By Climate Central
As the world warms, the overall area of North America covered by snow is decreasing. One reason is because an increasing percentage of winter precipitation is falling as rain instead of snow in many locations. A Climate Central report found that between sea level and 5,000 feet in elevation across the Western U.S., a smaller percentage of winter precipitation is falling as snow.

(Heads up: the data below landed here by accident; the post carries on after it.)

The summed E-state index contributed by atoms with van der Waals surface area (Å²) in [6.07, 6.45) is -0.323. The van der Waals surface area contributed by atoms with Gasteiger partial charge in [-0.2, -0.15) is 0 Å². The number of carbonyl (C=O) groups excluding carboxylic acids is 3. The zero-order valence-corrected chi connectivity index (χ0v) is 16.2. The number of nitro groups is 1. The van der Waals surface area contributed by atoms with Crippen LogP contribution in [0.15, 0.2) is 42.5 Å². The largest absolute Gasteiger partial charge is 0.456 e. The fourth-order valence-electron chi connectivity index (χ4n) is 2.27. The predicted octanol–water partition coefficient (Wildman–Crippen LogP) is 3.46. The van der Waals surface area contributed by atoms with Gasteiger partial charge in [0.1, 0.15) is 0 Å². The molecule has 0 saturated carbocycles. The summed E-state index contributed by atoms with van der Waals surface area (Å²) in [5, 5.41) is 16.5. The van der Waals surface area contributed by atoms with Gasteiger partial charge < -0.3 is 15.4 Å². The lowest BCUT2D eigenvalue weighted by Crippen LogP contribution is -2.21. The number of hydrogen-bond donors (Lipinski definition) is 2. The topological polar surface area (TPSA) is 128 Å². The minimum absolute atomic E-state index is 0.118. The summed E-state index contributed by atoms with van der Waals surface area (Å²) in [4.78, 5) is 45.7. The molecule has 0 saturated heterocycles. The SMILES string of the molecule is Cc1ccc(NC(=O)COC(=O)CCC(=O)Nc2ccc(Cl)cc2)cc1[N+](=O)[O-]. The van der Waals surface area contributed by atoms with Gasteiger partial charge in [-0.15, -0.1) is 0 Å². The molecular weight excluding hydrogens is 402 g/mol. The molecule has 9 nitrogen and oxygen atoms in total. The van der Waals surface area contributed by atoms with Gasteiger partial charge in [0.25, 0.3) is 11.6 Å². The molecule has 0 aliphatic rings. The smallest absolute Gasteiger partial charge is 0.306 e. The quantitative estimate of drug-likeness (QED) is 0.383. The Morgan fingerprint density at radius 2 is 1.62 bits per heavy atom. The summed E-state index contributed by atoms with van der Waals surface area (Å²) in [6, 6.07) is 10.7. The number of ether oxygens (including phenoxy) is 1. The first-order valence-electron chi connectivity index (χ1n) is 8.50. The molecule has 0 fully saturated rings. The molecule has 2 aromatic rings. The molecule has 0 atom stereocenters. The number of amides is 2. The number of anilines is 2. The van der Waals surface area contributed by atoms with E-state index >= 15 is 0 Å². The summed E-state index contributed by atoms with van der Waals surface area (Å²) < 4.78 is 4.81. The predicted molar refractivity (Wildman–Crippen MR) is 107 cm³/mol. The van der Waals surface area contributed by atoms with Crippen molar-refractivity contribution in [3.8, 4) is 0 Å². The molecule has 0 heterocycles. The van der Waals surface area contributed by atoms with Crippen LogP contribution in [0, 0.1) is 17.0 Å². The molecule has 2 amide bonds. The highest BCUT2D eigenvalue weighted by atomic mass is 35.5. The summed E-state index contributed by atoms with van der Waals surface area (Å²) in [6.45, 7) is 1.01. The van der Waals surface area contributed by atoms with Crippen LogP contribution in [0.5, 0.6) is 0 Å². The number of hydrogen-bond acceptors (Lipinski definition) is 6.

However, the relationship is more complex at each local level. Rising temperatures can cause some individual storms to produce more snow, where temperatures are still well enough below freezing. That’s because for every 1°F rise in temperature, the atmosphere can hold 4 percent more water vapor. In turn, more water is available to fall as snow or rain.